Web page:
Pelosi hits back at Trump's attacks on Cummings, calls Kushner a 'slumlord'

Speaker Nancy PelosiNancy PelosiMeadows resigns from Congress, heads to White House Pelosi floats undoing SALT deduction cap in next coronavirus bill Overnight Health Care: More states order residents to stay at home | Trump looks to sell public on coronavirus response | Judges block Ohio, Texas abortion bans | Dems eye infrastructure in next relief bill MORE (D-Calif.) on Thursday fiercely defended Rep. Elijah CummingsElijah Eugene CummingsMaryland postpones primary over coronavirus fears Maryland governor: 'Simply not enough supplies' on hand to tackle coronavirus Meadows joins White House facing reelection challenges MORE in the wake of President TrumpDonald John TrumpCuomo grilled by brother about running for president: 'No. no' Maxine Waters unleashes over Trump COVID-19 response: 'Stop congratulating yourself! You're a failure' Meadows resigns from Congress, heads to White House MORE's attacks on the Maryland Democrat and the Baltimore-area district he represents.

Pelosi, who was born in Baltimore and whose father and brother were both mayors of the city, accused the president of projecting his own "insecurity" on Cummings. She also hammered Jared KushnerJared Corey KushnerFirst federal airlift to NY tri-state area includes millions of gloves, masks White House preparing to promote malaria drugs on online platform to combat coronavirus: report Politics and the pandemic — Republicans are rightly worried MORE — Trump's son-in-law and senior adviser, whose family operates a real estate empire — as a "slumlord."

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"To see the president demean a great leader like Elijah Cummings shows his own insecurity and his own lack of understanding about what progress really is," Pelosi told reporters in the Capitol.

"You really have to consider the source," she continued.

"The president without — and this comes as no surprise — really doesn't know what he's talking about. But maybe he could ask his son-in-law, who's a slumlord."

The biting remarks come several days after Trump lashed out at Cummings, the chairman of the House Oversight and Reform Committee, with a series of tweets suggesting the 13-term Democrat is corrupt and his district unlivable. The region, Trump said, is “a disgusting, rat and rodent infested mess.” 

“No human being would want to live there,” Trump tweeted over the weekend.

Since then, a number of reports have emerged noting that the company operated by Kushner's family owns thousands of apartments and other properties in and around Baltimore. Some of them, the reports reveal, have their own problems with rodent infestations.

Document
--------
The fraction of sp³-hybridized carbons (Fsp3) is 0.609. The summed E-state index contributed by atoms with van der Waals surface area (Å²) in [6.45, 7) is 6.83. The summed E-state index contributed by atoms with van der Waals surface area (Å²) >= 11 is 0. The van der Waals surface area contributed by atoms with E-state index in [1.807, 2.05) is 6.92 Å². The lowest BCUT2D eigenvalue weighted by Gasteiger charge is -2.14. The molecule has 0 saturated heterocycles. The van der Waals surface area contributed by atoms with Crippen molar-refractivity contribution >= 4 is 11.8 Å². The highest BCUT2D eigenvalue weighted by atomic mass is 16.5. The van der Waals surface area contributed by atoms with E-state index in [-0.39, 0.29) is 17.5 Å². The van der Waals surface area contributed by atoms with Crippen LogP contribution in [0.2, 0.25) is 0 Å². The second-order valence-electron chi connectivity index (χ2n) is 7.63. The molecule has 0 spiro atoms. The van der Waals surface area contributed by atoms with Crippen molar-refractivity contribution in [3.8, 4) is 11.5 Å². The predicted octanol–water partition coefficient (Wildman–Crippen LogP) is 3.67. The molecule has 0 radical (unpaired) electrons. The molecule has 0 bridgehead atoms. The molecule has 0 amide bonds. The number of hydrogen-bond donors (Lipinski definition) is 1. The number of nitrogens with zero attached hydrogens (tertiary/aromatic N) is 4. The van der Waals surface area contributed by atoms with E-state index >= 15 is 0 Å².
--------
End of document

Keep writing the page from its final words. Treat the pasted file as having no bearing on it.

Cummings last month had presided over a hearing in which he drilled Trump's Homeland Security secretary over the treatment of minors at the southern border. The Oversight chairman has also issued subpoenas for work-related text and email messages from Kushner and Ivanka TrumpIvana (Ivanka) Marie TrumpTrump says first lady tested negative for coronavirus Pence says he will be tested for coronavirus Rush, Trish and left-leaning media: Is it opinion or news reporting? MORE, the president's daughter and Kushner's wife, over private accounts. The president, reportedly, was furious with Cummings on both fronts.

"Baltimore’s numbers are the worst in the United States on Crime and the Economy," Trump tweeted Monday.

"Billions of dollars have been pumped in over the years, but to no avail. The money was stolen or wasted. Ask Elijah Cummings where it went. He should investigate himself with his Oversight Committee!"

The remarks drew a swift backlash from Democrats — most notably lawmakers in the Congressional Black Caucus, of which Cummings is a member — who have long criticized Trump as racist.

Democrats last month had passed a resolution through the House condemning Trump for telling a group of four minority congresswomen to "go back" to their countries, although all four are U.S. citizens and three were born in the United States.

It's unclear if Democrats will offer a similar response to Trump's more recent attack on Cummings, which most Democrats view as just the latest example of Trump attempting to fire up his largely white conservative base heading into the 2020 election while dividing the country in the process.

Moments before Pelosi went after Trump on Thursday, she had signed a sweeping two-year budget deal — passed by the Senate earlier in the day — to send it to Trump's desk. As is her custom, Pelosi uses multiple pens during such signings, in order to distribute them as gifts to the lawmakers who played the most crucial role in getting the legislation passed.  

At her side was Senate Minority Leader Charles SchumerCharles (Chuck) Ellis SchumerJoe Biden can't lead the charge from his home in Delaware Texas man arrested for allegedly threatening Democrats over coronavirus bill Pelosi not invited by Trump to White House coronavirus relief bill's signing MORE (D-N.Y.), who joked that Pelosi would have more gift pens to distribute if she would spell out her maiden name: D'Alesandro.

Pelosi added a beat: "D'Alesandro from Baltimore," she said.

Updated: 3:34 p.m.